Thought you might like these helpful tips from my affiliate partners at Our Family Wizard.
The new school year is quickly approaching and its time to start preparing. If you’re divorced, and you and your co-parent both take part in the upbringing of your child, this can be a challenging task. Preparing your child for a new school year requires a lot of coordination and cooperation between you and your co-parent. This is an important time for your child to feel support from both you and your co-parent and to know that you both care. Here are some tips to remember to make going back to school as smooth as possible for you and your child.
Some co-parents have implemented the use of weekly or monthly family meetings to keep everyone updated on what’s going on in everyone’s lives. This is a good way for children to get to talk to both you and yourco-parentin the same room but it is more useful to keep both you and yourco-parentupdated on your child’s life.
Simple responsibilities, such as remembering to bring your son’s soccer cleats for his after school game, can become a daunting task if communication with the other parent is poor. Communication hurdles can be difficult to overcome for parents with a good relationship, and separated co-parenting can become an even more challenging environment.
For family law professionals, the OurFamilyWizard website can provide an in-depth look into the parents’ communications. This newly found accountability is giving parents a reason to get along with the other parent, because action and inaction are both documented. The end result is parents who communicate, children who are kept out of the middle and professionals who can spend their time more effectively helping the clients they serve.
It is extremely important to coordinate the back to school shopping with your co-parent. This is a big job and should not all be dumped on either one co-parent. Back to school shopping includes shopping for school supplies as well as clothes. If you and your co-parent are in a high conflict relationship try to remember to not sweat the small stuff. If you don’t agree on your co-parent’s choice of clothing or school supplies try to compromise as best you can.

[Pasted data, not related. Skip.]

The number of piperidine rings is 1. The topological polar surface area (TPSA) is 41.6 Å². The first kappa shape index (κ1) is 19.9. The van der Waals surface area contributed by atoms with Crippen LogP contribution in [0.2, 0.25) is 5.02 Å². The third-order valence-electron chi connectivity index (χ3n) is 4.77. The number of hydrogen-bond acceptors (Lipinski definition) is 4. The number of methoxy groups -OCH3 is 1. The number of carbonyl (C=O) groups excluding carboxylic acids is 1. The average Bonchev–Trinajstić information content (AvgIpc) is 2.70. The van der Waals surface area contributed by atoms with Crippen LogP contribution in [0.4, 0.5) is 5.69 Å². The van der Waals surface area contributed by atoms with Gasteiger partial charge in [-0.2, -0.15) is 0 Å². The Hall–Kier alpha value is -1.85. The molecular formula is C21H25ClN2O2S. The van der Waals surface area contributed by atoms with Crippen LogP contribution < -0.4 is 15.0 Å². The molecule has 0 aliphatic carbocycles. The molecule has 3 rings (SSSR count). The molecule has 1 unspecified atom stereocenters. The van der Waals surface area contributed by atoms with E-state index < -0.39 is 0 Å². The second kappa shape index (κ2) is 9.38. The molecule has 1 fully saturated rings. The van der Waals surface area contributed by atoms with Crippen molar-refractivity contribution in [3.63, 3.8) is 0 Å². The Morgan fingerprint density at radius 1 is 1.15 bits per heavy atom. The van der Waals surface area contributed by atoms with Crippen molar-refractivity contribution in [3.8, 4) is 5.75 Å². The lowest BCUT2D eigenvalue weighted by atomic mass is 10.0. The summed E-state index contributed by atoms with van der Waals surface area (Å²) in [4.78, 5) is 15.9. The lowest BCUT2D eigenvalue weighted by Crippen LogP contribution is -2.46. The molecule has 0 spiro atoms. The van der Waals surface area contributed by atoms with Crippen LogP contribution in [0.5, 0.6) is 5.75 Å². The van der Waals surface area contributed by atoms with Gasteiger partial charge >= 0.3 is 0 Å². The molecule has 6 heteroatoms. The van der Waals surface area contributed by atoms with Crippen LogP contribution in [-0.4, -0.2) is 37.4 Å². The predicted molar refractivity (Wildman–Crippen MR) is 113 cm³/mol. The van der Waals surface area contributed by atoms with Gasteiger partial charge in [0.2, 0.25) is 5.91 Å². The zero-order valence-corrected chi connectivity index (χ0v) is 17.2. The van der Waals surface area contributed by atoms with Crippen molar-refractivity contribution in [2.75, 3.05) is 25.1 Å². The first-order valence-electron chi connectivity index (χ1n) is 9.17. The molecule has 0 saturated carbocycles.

Child support is a touchy subject and should generally not be discussed around your child. The beginning of a new school year is a time where kids show off all of their new stuff to their friends. This desire for the latest and greatest things can put a strain on your wallet. It’s important not to blame your inability to buy the most expensive things for you child on your child support payments or lack of child support. Do all that you can to avoid talking bad about yourco-parent in front of your child.
Regardless of whether or not your child is a fast or slow learner, when your child is residing at your home you should be sitting down with them as they work on their schoolwork. The same goes for your co-parent as well. The most important thing is to just be there for your child so that they can call on your whenever they need you. This will show them that you’re there to support them in whatever they are doing, not just schoolwork. Also try to coordinate with your co-parent regarding your child’s school work. Let your co-parent know about important due dates and if your child did not complete something before it was time to switch between homes.
This may not always be possible if you and your co-parent are in a high conflict relationship or if you have a no contact order by the court. If it is possible, it’s much more effective when you and your co-parent are both able to sit down at school orientation, parent-teacher conference, or any other important event on behalf or your child. This is much better than one co-parent attending and relaying the information to the other co-parent.
Don’t get caught up in unnecessary competition or arguments with your co-parent. It’s important to keep the focus on your child during this time and to let your child know that both you and your co-parent are there for comfort and support. Be as civil as possible given the situation between you and your co-parent.
This way it is the parent’s responsibility to make sure the bag makes it to the other parent, taking the pressure off of the kids. Additionally, this takes possible inappropriate items from being seen by the kids. Having a separate backpack for the co-parent to transmit items and forms is a great way to keep the kid out of the middle.